BCD 2018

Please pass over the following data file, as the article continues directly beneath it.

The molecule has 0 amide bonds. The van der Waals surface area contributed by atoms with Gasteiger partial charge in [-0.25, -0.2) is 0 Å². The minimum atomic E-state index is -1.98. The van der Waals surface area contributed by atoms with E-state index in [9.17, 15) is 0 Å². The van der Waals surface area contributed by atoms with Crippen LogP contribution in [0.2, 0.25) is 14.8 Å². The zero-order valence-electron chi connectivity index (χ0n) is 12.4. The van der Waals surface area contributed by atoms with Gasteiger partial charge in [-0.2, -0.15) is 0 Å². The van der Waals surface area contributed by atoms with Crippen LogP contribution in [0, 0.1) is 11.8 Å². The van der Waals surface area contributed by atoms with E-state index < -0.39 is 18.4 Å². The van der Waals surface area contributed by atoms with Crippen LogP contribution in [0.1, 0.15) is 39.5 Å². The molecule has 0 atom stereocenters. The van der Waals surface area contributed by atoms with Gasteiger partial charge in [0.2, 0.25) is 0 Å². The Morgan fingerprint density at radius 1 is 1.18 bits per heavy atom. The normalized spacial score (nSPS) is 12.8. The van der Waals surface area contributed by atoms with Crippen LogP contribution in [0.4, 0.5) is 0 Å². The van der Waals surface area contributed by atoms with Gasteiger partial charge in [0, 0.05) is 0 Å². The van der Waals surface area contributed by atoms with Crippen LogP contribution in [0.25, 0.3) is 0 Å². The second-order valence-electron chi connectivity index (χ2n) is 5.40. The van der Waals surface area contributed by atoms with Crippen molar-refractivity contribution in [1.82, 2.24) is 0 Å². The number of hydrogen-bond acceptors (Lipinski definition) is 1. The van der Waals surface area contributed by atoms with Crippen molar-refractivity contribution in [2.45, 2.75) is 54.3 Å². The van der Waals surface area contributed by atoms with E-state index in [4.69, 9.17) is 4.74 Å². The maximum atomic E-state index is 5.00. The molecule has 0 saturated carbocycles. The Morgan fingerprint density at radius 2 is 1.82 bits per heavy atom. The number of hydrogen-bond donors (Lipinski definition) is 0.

111 C AT H E D R A L COMMU N C I AT I O N S C E L E B R AT I N G T W E N T Y F I V E Y E A R S O F T H E B U I L D I N G CO N S E R VAT I O N D I R E C TO R Y 1 9 9 3 – 2 0 1 8 METAL, WOOD & GLASS 3.3 CLEANING and RESTORING FINE ARCHITECTURAL JOINERY VINCENT REED B RITAIN IS famed for its historic buildings and boasts some of the finest examples of architectural joinery. However, there is a notable lack of understanding around the treatment of period interior woodwork, including the correct method of cleaning and the appropriate finish. Conservators are often faced with the challenge of rectifying significant damage caused by misguided attempts to restore historic woodwork. The main causes are the misuse of modern sanding techniques and caustic chemical strippers which are designed to remove the surface as quickly as possible. Often their use results in a new surface which is devoid of character and stripped of any historic value. In the worst cases the client is left with an unsightly mess. PRINCIPLES If you are lucky enough to be the owner of a cherished and valuable piece of antique furniture, you might think twice about asking a local tradesperson to use a belt sander to refinish the surface. So why should this be any different for staircases, panelling, windows, doors or original timber floors? Whether finely carved and decorated as a focal point of beauty, or simpler products of artisan craftsmanship, these architectural features embody a moment in history and contribute to a building’s status and character. The only way to authentically conserve and restore traditional architectural joinery is to use traditional techniques. A sympathetic approach to restoration is the key to responsible conservation, and conservation of the original patina and finish is the key to sympathetic restoration. This is not simply for aesthetic reasons. Patina gives a good indication of the age of the wood and is a significant aspect of its history, helping to tell the story of the whole building. Built up over centuries by human touch, natural wear and polishing, patina should be cherished not least because the wood often acquires a beautiful, warm sheen and feels silky to the touch. Sympathetic restoration techniques, using traditional methods to reinstate the correct finish and to revive and wax wood are the best way to restore and clean joinery. This may be a painstaking process but the results speak for themselves. It is often helpful to compare joinery with antiques. Imagine the year is 1700 and picture a new walnut chair of a dark, rich, reddish-brown colouring with intricate carved detailing. The chair sits to the side of a fire by a window. Over its lifetime it is used every day, dusted with a soft rag and perhaps waxed every few years. Today that same chair would be faded from exposure to sunlight, leaving beautiful soft honeyed hues with a slightly brown tinge from the fireside smoke. The carvings would be worn in places and the clean lines would be softened by an accumulation of centuries of dirt and wax. Dents from hob-nailed boots on the feet and rails would have left marks, darkened by built- up dirt and wax. The presence of dents and scratches can be a promising sign that the original surface or finish has survived. The older these marks are, the darker their colour as a result of the build- up of dirt. These battle scars add a valued third dimension of texture and colour to a piece and set it apart from more recent or refinished examples. Even missing or broken sections of moulding or carved detail are prized over restored examples. The damaged area will have worn with age, allowing the valuable, sought-after patination to develop. PATINATION TAKES PRECEDENCE Although some are easier to remove than others, when removing any finish there is a risk that the original colour and underlying patination will be damaged or lost. For example, a shellac-based finish can be carefully lifted without damaging the original patina by using alcohol to gradually dissolve the shellac. However, an oil-based finish would require a harsher varnish remover. These tend to be aggressive, more difficult to control and can easily result in the loss of patina. Where a modern finish has been applied, and the original finish and patina removed entirely, the only option is to strip the modern finish back to expose the bare wood and then to apply the most appropriate finish. Ultimately, patination should always take precedence. If there is a risk of damaging the original patination, the existing finish should be conserved to protect the underlying character. CLEANING When cleaning back a surface using the correct method, a restorer can feel with their 17th-century oak floor before restoration (below right) and after (above): no sanding was required (All photos: Vincent Reed)